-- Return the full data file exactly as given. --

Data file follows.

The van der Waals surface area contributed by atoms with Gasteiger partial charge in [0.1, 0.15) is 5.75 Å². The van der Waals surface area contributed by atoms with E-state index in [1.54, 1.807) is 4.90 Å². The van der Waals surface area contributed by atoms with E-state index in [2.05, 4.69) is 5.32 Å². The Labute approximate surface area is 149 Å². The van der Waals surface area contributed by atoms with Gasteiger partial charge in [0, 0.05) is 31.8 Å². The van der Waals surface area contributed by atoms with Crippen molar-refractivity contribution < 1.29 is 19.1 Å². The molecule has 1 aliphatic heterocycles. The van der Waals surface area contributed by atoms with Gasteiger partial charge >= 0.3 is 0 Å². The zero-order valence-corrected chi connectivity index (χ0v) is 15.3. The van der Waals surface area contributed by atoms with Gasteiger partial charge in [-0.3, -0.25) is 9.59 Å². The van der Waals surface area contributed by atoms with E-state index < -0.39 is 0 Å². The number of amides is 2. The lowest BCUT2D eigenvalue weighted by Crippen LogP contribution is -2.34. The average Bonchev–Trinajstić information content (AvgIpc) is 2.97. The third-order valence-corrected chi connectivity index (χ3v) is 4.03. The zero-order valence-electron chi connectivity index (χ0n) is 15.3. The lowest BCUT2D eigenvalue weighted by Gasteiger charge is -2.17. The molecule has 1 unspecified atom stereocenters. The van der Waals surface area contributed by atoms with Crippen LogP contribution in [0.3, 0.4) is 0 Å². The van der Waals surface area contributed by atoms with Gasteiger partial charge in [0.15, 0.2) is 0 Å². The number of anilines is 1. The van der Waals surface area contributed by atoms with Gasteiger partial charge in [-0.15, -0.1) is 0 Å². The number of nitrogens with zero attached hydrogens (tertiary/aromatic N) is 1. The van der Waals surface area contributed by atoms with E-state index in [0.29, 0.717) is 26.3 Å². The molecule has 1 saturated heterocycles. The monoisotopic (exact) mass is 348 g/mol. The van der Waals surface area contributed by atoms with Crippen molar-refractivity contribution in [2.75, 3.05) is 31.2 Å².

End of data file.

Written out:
The van der Waals surface area contributed by atoms with Gasteiger partial charge in [0.1, 0.15) is 5.75 Å². The van der Waals surface area contributed by atoms with E-state index in [1.54, 1.807) is 4.90 Å². The van der Waals surface area contributed by atoms with E-state index in [2.05, 4.69) is 5.32 Å². The Labute approximate surface area is 149 Å². The van der Waals surface area contributed by atoms with Gasteiger partial charge in [0, 0.05) is 31.8 Å². The van der Waals surface area contributed by atoms with Crippen molar-refractivity contribution < 1.29 is 19.1 Å². The molecule has 1 aliphatic heterocycles. The van der Waals surface area contributed by atoms with Gasteiger partial charge >= 0.3 is 0 Å². The zero-order valence-corrected chi connectivity index (χ0v) is 15.3. The van der Waals surface area contributed by atoms with Gasteiger partial charge in [-0.3, -0.25) is 9.59 Å². The van der Waals surface area contributed by atoms with E-state index < -0.39 is 0 Å². The number of amides is 2. The lowest BCUT2D eigenvalue weighted by Crippen LogP contribution is -2.34. The average Bonchev–Trinajstić information content (AvgIpc) is 2.97. The third-order valence-corrected chi connectivity index (χ3v) is 4.03. The zero-order valence-electron chi connectivity index (χ0n) is 15.3. The lowest BCUT2D eigenvalue weighted by Gasteiger charge is -2.17. The molecule has 1 unspecified atom stereocenters. The van der Waals surface area contributed by atoms with Crippen LogP contribution in [0.3, 0.4) is 0 Å². The van der Waals surface area contributed by atoms with Gasteiger partial charge in [0.15, 0.2) is 0 Å². The number of anilines is 1. The van der Waals surface area contributed by atoms with Gasteiger partial charge in [-0.15, -0.1) is 0 Å². The number of nitrogens with zero attached hydrogens (tertiary/aromatic N) is 1. The van der Waals surface area contributed by atoms with E-state index in [0.29, 0.717) is 26.3 Å². The molecule has 1 saturated heterocycles. The monoisotopic (exact) mass is 348 g/mol. The van der Waals surface area contributed by atoms with Crippen molar-refractivity contribution in [2.75, 3.05) is 31.2 Å².